The White House wants to break away from the current cycle of moving from one fiscal crisis to another while the government skirts the brink of a shutdown. Deep political divisions have blocked substantial agreements to address the country's gaping debt.
It's unlikely that Congress will begin serious budget negotiations before summer, when the government once again will be confronted with the need to raise its borrowing limit or face the prospect of a first-ever default on U.S. debt.
Obama on Wednesday night hosted a private dinner at the White House with a dozen Republican senators as part of efforts to win over the opposition. Republican Sen. Johnny Isakson said in a statement, "Sitting down to talk about how to get our arms around our debt is a good first step to what I hope will be an ongoing discussion and a path forward to solving our nation's problems."
The president's budget proposal includes $1.8 trillion in new deficit cuts as the U.S. tries to wrestle down its debt. The last time the government ran an annual surplus was in 2001, the year of the 9-11 attacks that led to the wars in Afghanistan and Iraq.
On Wednesday, the Treasury Department said the U.S. deficit was on pace to finish below $1 trillion for the first time in five years. The deficit hit a record $1.41 trillion in budget year 2009.
Obama's budget blueprint for 2014 assumes that Washington reverses the recent deep budget cuts that have become a daily reality for the military. It calls for a base Defence Department budget of $526.6 billion — $52 billion more than the level established by the blunt spending cuts, which had been designed to force the White House and Congress to reach a fiscal deal to avoid them.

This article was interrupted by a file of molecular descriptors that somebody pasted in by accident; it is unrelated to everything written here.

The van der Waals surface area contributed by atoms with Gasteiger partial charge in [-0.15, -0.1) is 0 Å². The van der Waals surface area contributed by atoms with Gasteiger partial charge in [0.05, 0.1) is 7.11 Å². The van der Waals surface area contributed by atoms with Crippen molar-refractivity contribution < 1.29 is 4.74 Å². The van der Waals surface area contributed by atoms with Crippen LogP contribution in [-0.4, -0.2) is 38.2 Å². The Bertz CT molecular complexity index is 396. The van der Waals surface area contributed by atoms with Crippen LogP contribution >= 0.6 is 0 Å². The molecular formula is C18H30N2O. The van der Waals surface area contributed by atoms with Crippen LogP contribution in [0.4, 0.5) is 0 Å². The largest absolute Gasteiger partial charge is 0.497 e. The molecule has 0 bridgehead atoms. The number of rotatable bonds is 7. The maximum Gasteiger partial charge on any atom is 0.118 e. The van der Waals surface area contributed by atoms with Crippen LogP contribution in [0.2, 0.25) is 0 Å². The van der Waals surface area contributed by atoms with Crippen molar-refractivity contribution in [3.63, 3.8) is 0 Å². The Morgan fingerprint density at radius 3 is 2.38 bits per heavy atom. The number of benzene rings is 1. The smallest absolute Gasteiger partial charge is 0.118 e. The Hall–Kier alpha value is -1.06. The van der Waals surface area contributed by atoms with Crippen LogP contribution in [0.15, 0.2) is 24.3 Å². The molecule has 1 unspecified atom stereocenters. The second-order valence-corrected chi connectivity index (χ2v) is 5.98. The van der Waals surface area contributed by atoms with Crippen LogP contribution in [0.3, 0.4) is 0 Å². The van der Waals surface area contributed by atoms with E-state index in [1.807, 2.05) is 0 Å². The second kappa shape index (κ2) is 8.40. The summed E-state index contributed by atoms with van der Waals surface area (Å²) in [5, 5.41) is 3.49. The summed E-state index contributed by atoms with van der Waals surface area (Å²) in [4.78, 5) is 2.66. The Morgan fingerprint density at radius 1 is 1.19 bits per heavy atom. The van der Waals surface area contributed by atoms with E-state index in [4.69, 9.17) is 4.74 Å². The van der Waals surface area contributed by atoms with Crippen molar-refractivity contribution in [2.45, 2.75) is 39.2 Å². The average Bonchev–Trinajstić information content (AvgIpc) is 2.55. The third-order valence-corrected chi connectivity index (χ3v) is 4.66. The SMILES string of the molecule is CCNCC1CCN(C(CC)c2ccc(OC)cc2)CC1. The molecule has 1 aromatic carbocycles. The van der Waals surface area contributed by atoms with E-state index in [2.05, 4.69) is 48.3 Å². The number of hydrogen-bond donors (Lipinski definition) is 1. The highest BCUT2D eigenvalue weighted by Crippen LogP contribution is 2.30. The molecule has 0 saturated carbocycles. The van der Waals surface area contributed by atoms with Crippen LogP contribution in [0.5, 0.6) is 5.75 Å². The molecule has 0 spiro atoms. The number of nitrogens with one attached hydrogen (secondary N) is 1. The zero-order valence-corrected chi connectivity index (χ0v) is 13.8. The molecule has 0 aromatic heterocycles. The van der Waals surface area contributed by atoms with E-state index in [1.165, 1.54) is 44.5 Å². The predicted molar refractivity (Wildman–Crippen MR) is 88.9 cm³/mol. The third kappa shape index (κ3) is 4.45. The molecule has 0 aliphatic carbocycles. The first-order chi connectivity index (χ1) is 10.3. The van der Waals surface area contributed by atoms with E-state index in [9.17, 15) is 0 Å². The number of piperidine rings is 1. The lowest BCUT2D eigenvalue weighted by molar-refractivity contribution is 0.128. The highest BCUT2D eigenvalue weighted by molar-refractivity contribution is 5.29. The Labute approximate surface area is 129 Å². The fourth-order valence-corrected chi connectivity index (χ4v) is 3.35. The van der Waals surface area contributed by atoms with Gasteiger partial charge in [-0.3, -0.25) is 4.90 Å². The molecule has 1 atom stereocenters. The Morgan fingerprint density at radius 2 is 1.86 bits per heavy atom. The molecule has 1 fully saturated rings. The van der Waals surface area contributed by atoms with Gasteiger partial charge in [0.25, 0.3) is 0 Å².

The budget plan includes an $88.5 billion placeholder for additional war costs in Afghanistan as Obama decides on the pace of the drawdown of U.S. combat troops next year.
The president's spending and tax plan for the budget year that begins Oct. 1 is two months late. It projects deficit reductions of $1.8 trillion over the next decade, achieved with higher taxes, reductions in payments to Medicare health aid providers and cutbacks in the cost-of-living adjustments paid to millions of recipients in Social Security pensions and other government programs.
A key advocacy group for the aging said Wednesday it was "deeply dismayed" by the plan to trim the government's two biggest benefit programs. Obama himself said his offer to trim future benefit increases for tens of millions of people is "less than optimal" and acceptable only if Republicans simultaneously agree to raise taxes on the wealthy.
"If anyone thinks I'll finish the job of deficit reduction on the backs of middle-class families or through spending cuts alone that actually hurt our economy short-term, they should think again," the president said.
But Republicans have rejected higher taxes, arguing that the $600 billion increase on wealthy earners that was part of a December agreement to avoid a sharp hit to the economy is all they will tolerate.
"We Republicans have already done things to move to the middle, to find common ground," said House of Representatives Budget Committee Chairman Paul Ryan, last year's Republican vice-presidential nominee, on MSNBC.
The administration maintains that Obama's proposal is balanced, with the proper mix of spending cuts and tax increases.
The Obama budget proposal will join competing budget outlines already approved by the Republican-controlled House and the Democratic-run Senate.
Obama's plan is not all about budget cuts. It includes an additional $50 billion in spending to fund infrastructure investments. It would also provide $1 billion to launch a network of 15 manufacturing innovation institutes across the country, and it earmarks funding to support high-speed rail projects.
The plan also would nearly double the federal tax on cigarettes to $1.95 per back. Many think that could deter young people from smoking.
"Raising the price of tobacco is the single most effective way to keep kids from smoking," said Dr. Tom Frieden, director of the Centers for Disease Control and Prevention. "It will protect kids. It will save lives. It will save money."
Associated Press writers Martin Crutsinger, Andrew Taylor, Jim Kuhnhenn, Donna Cassata and Julie Pace contributed to this report.